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Anglo-Norman abbreggement, abreggement, Anglo-Norman and Middle French abbregement, abregement(French (now rare) abrégement) action or process of making a shortened version of a longer text (13th cent. in Old French), shortening, curtailment, limitation, an instance of this (late 13th cent. or earlier in Anglo-Norman), digest, abstract (late 13th cent. or earlier in Anglo-Norman), in Anglo-Norman also reduction in amount demanded of a defendant or in settlement of an account (14th cent. or earlier, frequently in legal contexts) < abbreger, abreger, abregger, abregier, etc. abridge v.+ -ment-ment suffix. In later forms with medial -dg-assimilated to the spelling of abridge


  • 1. a. The action of reducing something in magnitude, extent, or duration; shortening, cutting short; curtailment, limitation; an instance of this.
b. spec. The action or process of making a shortened version or abstract of a longer text; statement in abridged form; an instance of this.
  • 2. a. A digest or shortened version of a longer text, treatise, etc., esp. produced by omitting the less important passages of the original; an abstract, an epitome. Formerly also: †a concise record, handbook, etc., containing the essentials or salient points of something, a compendium
b. fig. Chiefly with of. A person who or thing which epitomizes or embodies something, a compendium; a representation in miniature; the essence or distillation of something. Now rare.1605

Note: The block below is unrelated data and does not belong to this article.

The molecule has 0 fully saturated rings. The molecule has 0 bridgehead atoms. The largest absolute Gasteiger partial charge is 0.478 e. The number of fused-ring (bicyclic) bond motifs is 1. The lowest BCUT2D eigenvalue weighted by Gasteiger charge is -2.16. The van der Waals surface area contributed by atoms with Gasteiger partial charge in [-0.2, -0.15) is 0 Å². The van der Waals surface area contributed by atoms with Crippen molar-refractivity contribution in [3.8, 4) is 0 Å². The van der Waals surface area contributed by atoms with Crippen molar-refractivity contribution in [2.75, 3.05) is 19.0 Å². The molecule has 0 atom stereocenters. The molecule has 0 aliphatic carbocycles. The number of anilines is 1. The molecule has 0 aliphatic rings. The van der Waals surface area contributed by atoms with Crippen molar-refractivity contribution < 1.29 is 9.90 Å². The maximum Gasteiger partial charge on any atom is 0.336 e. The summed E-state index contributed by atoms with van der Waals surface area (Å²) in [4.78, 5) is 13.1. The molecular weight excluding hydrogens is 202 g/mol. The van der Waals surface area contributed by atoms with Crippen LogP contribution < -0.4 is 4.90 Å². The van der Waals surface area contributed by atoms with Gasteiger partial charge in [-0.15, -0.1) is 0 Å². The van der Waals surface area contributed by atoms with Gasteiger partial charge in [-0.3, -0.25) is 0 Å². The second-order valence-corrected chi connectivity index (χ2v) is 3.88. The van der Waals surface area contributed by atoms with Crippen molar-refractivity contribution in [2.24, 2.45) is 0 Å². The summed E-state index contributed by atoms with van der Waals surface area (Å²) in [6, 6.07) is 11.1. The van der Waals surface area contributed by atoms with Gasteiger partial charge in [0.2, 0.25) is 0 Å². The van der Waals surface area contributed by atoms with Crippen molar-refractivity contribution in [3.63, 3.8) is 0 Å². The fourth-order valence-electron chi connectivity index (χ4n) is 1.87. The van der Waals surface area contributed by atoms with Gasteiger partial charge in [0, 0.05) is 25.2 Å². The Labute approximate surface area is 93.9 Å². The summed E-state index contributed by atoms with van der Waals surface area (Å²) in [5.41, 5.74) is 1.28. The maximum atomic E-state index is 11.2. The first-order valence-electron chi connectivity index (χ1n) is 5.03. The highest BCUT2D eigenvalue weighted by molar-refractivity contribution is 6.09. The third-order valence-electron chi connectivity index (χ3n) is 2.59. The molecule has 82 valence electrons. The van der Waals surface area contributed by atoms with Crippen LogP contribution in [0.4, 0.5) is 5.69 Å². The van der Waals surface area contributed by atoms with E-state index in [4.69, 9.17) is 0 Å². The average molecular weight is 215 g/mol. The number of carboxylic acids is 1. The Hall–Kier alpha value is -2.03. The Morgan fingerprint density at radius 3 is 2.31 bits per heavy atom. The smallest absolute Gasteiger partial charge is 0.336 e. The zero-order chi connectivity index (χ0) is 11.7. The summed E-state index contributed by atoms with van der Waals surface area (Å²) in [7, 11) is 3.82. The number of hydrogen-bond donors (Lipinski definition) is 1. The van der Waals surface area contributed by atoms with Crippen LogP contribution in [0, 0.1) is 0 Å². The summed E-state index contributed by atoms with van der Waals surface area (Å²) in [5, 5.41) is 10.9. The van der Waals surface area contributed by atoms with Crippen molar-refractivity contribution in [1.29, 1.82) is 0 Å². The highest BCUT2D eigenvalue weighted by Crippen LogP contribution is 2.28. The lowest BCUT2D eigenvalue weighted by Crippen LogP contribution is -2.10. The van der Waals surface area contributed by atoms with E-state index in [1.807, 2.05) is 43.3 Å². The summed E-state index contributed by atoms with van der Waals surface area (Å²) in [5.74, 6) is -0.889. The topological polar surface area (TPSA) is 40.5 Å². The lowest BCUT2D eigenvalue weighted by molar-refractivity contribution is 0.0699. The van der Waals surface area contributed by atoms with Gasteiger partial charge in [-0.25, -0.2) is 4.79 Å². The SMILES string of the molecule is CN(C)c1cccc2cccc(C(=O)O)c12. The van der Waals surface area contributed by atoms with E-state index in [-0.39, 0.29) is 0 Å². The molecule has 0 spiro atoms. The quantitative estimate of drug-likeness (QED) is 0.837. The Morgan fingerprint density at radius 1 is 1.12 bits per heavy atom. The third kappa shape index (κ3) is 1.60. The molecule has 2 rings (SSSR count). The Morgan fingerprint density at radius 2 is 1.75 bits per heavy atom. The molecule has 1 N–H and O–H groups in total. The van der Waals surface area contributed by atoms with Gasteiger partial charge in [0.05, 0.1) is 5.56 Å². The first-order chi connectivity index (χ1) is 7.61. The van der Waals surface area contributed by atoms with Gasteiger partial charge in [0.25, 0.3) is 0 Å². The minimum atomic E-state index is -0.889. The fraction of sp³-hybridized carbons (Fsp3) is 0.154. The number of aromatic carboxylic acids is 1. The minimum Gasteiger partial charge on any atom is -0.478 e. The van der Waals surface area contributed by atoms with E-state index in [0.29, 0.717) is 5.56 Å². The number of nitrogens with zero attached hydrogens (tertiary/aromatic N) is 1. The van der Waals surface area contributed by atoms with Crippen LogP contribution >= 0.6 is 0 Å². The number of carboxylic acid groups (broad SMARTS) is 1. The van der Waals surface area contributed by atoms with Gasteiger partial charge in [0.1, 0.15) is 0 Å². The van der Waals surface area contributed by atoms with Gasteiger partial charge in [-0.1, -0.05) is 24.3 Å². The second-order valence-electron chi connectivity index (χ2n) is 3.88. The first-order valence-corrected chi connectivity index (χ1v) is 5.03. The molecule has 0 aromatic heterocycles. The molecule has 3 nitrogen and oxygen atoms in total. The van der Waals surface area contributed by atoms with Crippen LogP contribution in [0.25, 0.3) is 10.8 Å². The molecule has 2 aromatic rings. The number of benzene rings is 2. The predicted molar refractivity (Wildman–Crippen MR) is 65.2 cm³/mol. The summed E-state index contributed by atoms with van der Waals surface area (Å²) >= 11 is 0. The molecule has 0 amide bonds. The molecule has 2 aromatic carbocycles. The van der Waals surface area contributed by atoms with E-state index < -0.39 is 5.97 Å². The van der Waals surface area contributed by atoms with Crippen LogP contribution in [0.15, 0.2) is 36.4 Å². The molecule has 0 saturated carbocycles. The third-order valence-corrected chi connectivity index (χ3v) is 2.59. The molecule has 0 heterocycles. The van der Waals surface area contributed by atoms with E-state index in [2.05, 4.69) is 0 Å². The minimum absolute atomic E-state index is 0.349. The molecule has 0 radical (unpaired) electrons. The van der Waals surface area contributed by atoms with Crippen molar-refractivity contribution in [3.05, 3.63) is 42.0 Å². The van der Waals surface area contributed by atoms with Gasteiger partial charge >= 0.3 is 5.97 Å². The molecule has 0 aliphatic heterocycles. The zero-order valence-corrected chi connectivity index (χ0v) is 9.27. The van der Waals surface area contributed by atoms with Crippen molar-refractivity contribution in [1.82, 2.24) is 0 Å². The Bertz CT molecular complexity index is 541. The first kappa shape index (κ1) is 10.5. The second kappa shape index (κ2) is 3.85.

c. A shortened form of a word or phrase; an abbreviation.
  • 3. Law. The omission of certain parts from a writ, claim, etc., the grievance still holding good for the remainder; the omission of certain items from the damages awarded in a case. Now rare.
  • 4. A means of passing or whiling away time; a pastime, an entertainment.


Abridgement or abridgment is a term defined as "shortening" or "condensing" and is most commonly used in reference to the act of reducing a written work, typically a book, into a shorter form. The abridgement can be true to the original work in terms of mood and tone, capturing the parts the abridging author perceives to be most important, or it could be a complete parody of the original.

A written work may be abridged to make it more accessible to a wider audience; for example, to make an adaptation of it as an audio book or a television show, to make a more convenient companion to an already established work, or to create a shorter reference version.[1]